Total SEC settlements are also up, but the increase is entirely explained by the rise in settlements with individuals. The SEC settled with 379 defendants in 1H12, putting it on pace for 758 settlements in FY12. This would constitute a 13% increase from the SEC’s 670 settlements in 2011 and would constitute the most annual settlements since 2005. The pace of settlements with companies is down slightly, with 93 settlements, consistent with an annual pace of 186, as compared with 196 in FY11.

The increase in individual settlements is driven primarily by allegations relating to insider trading. The increase from 63 insider trading settlements in FY11 to an annualized number of 120 projected for FY12 accounts for over half of the observed increase in settlements in 2012. The SEC also increased its settlement activity with individuals in matters relating to Ponzi schemes. Settlements with individuals relating to public company misstatements rose to an annualized pace of 78 settlements, up from a low of 60 in 2011, but still well below the 91 settlements in 2010.

…continue reading: SEC Settlement Trends

Cross Border Shareholder Class Actions Before and After Morrison

Posted by Elaine Buckberg, NERA Economic Consulting, on Saturday February 11, 2012 at 8:49 am
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Editor’s Note: Elaine Buckberg is Senior Vice President at NERA Economic Consulting. This post is based on a NERA publication by Ms. Buckberg and Max Gulker; the full publication is available here.

In our paper, Cross Border Shareholder Class Actions Before and After Morrison, we conduct an empirical inquiry into the effect of the Supreme Court’s 2010 decision in Morrison v. National Australia Bank on the competitiveness of US markets as a venue for listings by foreign issuers and trading in cross-listed stocks. Passed in the wake of Morrison, the Dodd-Frank Act requires that the SEC inform Congress about the merits of creating a new extraterritorial private right of action. We provide input into the debate by using data on 329 shareholder class actions filed against foreign companies and discussing the effects of such a right on the competitiveness of U.S. capital markets.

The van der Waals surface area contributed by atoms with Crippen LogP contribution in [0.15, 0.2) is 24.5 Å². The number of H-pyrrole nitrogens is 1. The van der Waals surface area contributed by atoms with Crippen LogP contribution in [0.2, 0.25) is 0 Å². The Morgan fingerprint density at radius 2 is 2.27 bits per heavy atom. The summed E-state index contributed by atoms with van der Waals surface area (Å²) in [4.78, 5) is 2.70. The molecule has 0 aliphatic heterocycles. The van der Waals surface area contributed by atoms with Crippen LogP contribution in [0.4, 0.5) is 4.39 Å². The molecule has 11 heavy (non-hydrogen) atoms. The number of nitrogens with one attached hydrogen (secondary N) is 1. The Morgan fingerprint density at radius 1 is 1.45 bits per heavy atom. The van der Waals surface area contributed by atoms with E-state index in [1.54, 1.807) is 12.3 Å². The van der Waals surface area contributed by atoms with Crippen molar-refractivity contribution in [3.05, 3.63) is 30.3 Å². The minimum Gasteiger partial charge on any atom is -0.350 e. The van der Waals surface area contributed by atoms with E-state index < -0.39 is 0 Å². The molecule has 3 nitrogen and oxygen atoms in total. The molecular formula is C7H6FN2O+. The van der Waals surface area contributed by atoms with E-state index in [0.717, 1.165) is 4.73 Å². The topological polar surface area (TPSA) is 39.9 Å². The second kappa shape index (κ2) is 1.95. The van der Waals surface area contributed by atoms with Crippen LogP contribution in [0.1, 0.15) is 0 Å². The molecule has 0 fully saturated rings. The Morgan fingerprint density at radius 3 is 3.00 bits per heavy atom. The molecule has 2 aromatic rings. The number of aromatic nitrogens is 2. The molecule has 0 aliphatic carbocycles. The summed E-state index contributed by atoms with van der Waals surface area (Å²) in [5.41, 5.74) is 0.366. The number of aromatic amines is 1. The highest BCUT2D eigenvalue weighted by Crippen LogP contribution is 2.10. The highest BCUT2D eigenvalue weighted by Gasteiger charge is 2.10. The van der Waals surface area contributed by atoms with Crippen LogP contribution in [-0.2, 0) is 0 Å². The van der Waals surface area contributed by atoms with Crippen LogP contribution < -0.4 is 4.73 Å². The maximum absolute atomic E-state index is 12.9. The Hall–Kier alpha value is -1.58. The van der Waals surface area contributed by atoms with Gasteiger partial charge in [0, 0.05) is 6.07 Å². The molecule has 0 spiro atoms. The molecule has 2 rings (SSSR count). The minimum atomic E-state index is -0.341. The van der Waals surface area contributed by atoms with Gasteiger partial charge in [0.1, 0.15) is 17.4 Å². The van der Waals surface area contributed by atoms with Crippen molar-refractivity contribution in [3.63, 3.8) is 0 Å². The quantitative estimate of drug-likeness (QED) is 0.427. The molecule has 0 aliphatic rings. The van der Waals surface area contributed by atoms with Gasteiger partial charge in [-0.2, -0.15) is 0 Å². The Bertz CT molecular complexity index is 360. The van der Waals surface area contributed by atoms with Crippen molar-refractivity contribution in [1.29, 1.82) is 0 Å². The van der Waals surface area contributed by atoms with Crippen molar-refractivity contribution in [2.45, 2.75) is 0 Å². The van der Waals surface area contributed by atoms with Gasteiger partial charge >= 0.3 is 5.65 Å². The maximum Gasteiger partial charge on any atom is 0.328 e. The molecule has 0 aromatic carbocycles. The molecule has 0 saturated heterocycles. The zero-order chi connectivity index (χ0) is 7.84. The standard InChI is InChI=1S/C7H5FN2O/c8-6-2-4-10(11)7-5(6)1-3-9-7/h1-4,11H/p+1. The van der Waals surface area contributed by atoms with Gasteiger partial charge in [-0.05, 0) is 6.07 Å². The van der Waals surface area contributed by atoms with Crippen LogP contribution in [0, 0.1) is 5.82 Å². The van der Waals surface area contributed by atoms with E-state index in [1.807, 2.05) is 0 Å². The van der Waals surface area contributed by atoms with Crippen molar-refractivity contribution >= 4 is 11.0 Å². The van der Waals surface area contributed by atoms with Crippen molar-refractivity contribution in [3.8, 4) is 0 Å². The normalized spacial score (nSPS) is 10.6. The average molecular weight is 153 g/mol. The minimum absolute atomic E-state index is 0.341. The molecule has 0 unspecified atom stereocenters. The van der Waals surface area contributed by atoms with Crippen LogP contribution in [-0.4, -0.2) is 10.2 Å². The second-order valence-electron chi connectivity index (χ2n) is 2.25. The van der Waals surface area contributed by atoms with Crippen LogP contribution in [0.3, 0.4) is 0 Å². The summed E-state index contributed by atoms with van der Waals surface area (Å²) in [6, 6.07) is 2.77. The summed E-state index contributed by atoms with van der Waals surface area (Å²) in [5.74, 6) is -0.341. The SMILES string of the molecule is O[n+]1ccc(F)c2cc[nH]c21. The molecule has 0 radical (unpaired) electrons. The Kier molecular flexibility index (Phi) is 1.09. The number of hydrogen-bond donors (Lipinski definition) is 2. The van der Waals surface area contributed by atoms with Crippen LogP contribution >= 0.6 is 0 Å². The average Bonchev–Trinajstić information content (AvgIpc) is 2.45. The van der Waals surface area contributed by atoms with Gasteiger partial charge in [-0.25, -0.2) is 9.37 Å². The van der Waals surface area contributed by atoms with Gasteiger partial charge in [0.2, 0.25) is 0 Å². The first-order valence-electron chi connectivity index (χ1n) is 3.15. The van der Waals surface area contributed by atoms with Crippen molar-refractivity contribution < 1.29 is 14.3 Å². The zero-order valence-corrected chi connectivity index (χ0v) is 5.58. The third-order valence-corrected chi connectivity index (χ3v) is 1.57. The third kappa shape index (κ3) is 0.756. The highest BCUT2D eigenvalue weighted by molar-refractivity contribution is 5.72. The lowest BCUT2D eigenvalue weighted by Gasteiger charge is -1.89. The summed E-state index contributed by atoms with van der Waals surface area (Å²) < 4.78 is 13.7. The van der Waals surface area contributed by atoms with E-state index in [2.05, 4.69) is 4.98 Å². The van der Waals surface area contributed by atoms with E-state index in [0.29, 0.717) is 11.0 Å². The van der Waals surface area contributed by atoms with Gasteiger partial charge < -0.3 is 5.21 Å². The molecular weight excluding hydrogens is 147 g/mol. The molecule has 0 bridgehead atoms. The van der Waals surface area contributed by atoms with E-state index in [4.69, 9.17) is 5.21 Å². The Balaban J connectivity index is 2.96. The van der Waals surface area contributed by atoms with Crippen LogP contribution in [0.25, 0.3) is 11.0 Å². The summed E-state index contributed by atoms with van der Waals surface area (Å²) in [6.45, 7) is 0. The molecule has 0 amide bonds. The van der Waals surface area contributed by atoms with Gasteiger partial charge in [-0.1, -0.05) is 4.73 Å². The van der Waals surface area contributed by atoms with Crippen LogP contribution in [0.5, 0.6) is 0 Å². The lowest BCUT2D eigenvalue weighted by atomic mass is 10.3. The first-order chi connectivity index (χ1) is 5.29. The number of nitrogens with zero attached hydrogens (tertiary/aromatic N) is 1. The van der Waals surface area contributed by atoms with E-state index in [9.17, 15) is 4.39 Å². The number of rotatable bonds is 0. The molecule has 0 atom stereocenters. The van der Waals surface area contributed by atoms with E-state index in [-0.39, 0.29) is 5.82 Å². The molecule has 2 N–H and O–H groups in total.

We conclude that foreign companies’ expected litigation costs should fall after Morrison, because investors who purchased their shares on overseas exchanges will be excluded from classes. By reducing expected litigation costs, Morrison eases a deterrent to US listing by foreign issuers and thereby makes the US a more competitive venue for cross-listings, as well as for the volume in the cross-listed stocks. We submitted our paper to the SEC as part of its public comment process, and have posted it on SSRN.

…continue reading: Cross Border Shareholder Class Actions Before and After Morrison

SEC Settlements with Companies Soar in 2011

Posted by Elaine Buckberg, NERA Economic Consulting, on Wednesday August 3, 2011 at 9:27 am
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Editor’s Note: Elaine Buckberg is Senior Vice President at NERA Economic Consulting.

In our recent report, SEC Settlements Trends: 1H 2011 Update, my co-authors (Jan Larsen and James Overdahl) and I document that the SEC settled with 344 defendants in the first half of its 2011 fiscal year (“1H11”), putting the agency on pace to settle with 688 defendants for the full year, in line with the 681 settlements in FY10. This stability in overall settlements, however, contrasts with a substantial shift in their composition. The number of company settlements rose by 43% to 114, an annual pace of 228, compared with 160 for the entire 2010 fiscal year. As a result, company settlements made up 33% of 1H11 settlements. Individual settlements declined 12% to 230, an annual pace of 460, compared with 521 in FY10.

However, individual accountability remained an important theme in 1H11. Indeed, four of the 10 largest settlements in 1H11 were with individuals, including the $310 million default judgment entered against Milowe Allen Brost and Gary Allen Sorenson, which also rates as the ninth-largest SEC settlement since the passage of the Sarbanes-Oxley Act (“SOX”). Other individual defendants settling with the SEC in 1H11 included Jacob “Kobi” Alexander, former CEO of Comverse Technology, and Joseph P. Nacchio, former CEO of Qwest Communications.

…continue reading: SEC Settlements with Companies Soar in 2011